Haitians took to the streets Feb. 7 against a long-simmering background of anger at government corruption.
Israel’s Prime Minister Benjamin Netanyahu has allied with the fascist Jewish Strength party, disciples of Meir Kahane. This alliance has crossed a line for many former supporters.
In the Rukban camp along the Jordan/Syria border, at least 41,000 displaced Syrians, including women and children, are suffering the ravages of winter weather, hunger, lack of medicine, and the terror of being threatened by the forces of the genocidal Bashar al-Assad regime.
Yemen’s civil society organizations, representing the revolutionary hopes of 2011, have presented humane terms for a peace agreement. The state powers and non-state actors dependent upon them have their own ideas.
The uprising of the gilets jaunes (Yellow Vests) against French President Emmanuel Macron embodies the unity and brutal disunity of our time.
Sudan’s genocidal President Omar al-Bashir is being challenged by nationwide protests. The Sudanese people’s struggle is humanity’s struggle.
In OPEC powers’ participation in the counter-revolutionary attacks on the revolutions in Syria and Yemen, and in the anti-immigrant reactionary reshaping of European politics, we see the next stage of bourgeois politics taking shape.
Raed Fares, revolutionary martyr of Kafranbel, Syria, is remembered after his assassination.
On July 18-19 the Israeli Knesset passed a law creating outrage among Arab and Druze citizens who see it as writing their second-class citizenship into law. It encourages the growth of illegal settlements on the West Bank and the continued dispossession of Palestinians.
On Sept. 2, Brazil’s National Museum in Rio de Janeiro was devastated by fire after being subject to drastic budget cuts because of its location in the more working class North Zone, as opposed to the South Zone of Rio with its glitzy tourist beaches.
Prisoners in at least 17 U.S. states, and one Canadian prison, took part in a nationwide strike beginning Aug. 21, 2018. The strike presented a list of 10 demands that have been pushed into the national and international consciousness.
Europe is at a dangerous crossroads with the rise of Far Right parties rooted in racism and hatred of immigrants. In Sweden’s Sept. 9 elections, the Sweden Democrats, a party rooted in neo-Nazism, received 17.6% of the vote.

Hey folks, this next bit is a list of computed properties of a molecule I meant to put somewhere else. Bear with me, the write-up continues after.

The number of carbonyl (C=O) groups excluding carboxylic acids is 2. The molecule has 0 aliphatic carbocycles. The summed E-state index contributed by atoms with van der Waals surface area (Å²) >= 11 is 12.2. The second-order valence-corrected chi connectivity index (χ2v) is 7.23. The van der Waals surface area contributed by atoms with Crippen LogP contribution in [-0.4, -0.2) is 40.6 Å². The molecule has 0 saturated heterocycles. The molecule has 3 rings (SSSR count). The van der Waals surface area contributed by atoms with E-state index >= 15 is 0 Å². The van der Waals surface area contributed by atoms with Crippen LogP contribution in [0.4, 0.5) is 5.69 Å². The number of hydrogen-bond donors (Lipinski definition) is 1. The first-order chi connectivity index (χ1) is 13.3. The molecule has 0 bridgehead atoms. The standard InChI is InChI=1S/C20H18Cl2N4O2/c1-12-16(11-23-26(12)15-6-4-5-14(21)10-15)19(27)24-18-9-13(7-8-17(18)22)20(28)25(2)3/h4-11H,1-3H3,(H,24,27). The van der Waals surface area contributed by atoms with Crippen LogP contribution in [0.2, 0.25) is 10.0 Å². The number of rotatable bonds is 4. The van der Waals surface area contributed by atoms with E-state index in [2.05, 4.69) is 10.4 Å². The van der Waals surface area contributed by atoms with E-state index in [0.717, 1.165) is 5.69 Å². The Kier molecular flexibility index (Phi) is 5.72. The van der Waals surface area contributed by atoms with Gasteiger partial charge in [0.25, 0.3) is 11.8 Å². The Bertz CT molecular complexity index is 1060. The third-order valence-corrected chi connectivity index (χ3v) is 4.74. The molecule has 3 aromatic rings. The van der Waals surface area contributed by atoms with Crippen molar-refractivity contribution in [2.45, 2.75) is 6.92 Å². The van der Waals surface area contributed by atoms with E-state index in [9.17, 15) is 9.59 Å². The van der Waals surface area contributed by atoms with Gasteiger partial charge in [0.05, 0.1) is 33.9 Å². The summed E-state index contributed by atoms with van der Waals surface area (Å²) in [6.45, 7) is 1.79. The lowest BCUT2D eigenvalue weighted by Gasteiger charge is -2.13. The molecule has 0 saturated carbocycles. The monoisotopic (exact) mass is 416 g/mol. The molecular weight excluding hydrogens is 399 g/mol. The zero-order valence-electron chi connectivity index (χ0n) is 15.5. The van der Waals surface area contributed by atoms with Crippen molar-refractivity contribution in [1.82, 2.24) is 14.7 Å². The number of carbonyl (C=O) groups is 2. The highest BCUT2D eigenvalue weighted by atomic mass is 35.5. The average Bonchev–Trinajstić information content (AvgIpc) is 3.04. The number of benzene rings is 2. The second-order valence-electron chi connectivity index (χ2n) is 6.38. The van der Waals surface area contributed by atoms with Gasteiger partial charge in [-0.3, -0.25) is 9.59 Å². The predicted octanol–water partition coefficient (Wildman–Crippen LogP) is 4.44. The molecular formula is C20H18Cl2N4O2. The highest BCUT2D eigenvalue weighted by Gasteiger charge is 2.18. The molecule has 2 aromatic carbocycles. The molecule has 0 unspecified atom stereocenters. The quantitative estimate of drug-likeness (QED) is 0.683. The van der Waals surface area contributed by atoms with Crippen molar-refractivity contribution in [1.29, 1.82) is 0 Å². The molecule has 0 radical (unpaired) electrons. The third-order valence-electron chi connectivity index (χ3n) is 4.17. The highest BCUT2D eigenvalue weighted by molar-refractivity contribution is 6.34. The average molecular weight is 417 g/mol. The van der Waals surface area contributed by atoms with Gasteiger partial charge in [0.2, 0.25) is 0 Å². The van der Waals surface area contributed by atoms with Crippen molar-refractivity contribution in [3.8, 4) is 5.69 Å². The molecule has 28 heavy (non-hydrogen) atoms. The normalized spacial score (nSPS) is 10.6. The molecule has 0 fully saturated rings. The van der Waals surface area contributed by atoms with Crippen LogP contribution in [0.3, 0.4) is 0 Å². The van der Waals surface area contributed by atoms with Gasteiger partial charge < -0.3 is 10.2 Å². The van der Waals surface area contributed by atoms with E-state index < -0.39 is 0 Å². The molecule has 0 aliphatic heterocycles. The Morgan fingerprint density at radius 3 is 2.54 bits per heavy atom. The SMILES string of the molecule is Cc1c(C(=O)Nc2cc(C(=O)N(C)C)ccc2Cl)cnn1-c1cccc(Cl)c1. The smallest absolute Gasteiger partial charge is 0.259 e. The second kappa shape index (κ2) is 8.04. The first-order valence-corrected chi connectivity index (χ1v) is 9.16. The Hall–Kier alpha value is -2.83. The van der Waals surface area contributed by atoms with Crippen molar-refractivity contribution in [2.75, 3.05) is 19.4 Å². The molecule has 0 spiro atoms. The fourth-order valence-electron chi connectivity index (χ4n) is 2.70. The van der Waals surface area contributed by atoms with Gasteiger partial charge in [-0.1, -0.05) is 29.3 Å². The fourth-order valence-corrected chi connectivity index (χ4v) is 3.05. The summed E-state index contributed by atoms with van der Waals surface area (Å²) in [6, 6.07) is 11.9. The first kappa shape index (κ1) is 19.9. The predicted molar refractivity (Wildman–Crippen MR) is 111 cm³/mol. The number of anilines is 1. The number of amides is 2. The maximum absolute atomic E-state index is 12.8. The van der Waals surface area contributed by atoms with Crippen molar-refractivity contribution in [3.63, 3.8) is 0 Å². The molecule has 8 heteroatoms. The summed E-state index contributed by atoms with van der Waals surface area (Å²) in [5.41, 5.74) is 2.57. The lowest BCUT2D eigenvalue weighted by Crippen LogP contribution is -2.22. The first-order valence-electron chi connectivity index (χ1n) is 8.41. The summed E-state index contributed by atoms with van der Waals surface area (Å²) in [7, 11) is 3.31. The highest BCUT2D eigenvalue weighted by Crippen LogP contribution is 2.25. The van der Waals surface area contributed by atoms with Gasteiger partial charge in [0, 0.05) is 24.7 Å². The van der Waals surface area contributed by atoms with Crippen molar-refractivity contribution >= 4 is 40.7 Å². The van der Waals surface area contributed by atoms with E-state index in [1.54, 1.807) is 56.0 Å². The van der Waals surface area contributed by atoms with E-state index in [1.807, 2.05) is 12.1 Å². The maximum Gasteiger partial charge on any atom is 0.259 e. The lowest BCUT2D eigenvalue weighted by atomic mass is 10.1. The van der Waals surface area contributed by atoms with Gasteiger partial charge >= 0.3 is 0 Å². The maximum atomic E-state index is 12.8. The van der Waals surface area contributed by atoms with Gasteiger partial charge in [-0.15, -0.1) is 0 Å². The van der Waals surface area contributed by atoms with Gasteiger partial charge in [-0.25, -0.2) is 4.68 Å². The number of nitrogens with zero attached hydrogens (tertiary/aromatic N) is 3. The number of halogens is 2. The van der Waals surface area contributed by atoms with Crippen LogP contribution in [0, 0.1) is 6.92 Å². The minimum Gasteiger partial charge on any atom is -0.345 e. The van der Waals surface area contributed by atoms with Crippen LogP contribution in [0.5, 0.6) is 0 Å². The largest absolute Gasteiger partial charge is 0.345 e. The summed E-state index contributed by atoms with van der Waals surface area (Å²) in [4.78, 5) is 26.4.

Nicaragua is in deep crisis. Almost 150 have been killed by government forces, and thousands injured. The Nicaraguan masses will need to create an emancipatory alternative.
Since protests began on March 30, at least 135 Palestinians have been murdered by Israeli sharpshooters who targeted medical workers and youth.
The election of right-winger Iván Duque is a threat to the peace agreement that ended Colombia’s decades-long war between the government and the country’s largest guerrilla insurgency.
Update on the reaction, racism and anti-immigrant and anti-refugee laws growing in Poland, Italy and Hungary.
The pretenses of Iran’s greedy and murderous ruling class continue to be exposed by political prisoners like Esmail Abdi, teachers’ union activist, and Narges Mohammadi, engineer and women’s rights proponent.
Colombia Humana presidential candidate Gustavo Petro, a former M19 guerrilla, has caught the imagination of Indigenous people, Afrocolombians, and many other poor Colombians.
The March of Return is a Palestinian national event—reaching toward a new politics that would transcend the failures both Hamas and the Palestinian Authority.
In Memoriam for Moishe Postone whose critique of anti-Semitism as a fetishized form of anticapitalism came alive for those struggling with the betrayal of the Syrian Revolution by many “Leftists.”
In April UK Prime Minister Theresa May and her Conservative government were forced to apologize for the racist persecution of Caribbean-born citizens.
Some climate scientists estimate that the Arctic may be ice-free in summer within a few decades. Nations are already assuming this will happen, as seen by their competition for mineral rights.
Racist and homophobic politicians have moved from the fringes to contend for state power in Brazil. Fabricio Alvarado in Costa Rica and Jair Bolsonaro in Brazil represent a further step down an anti-human path.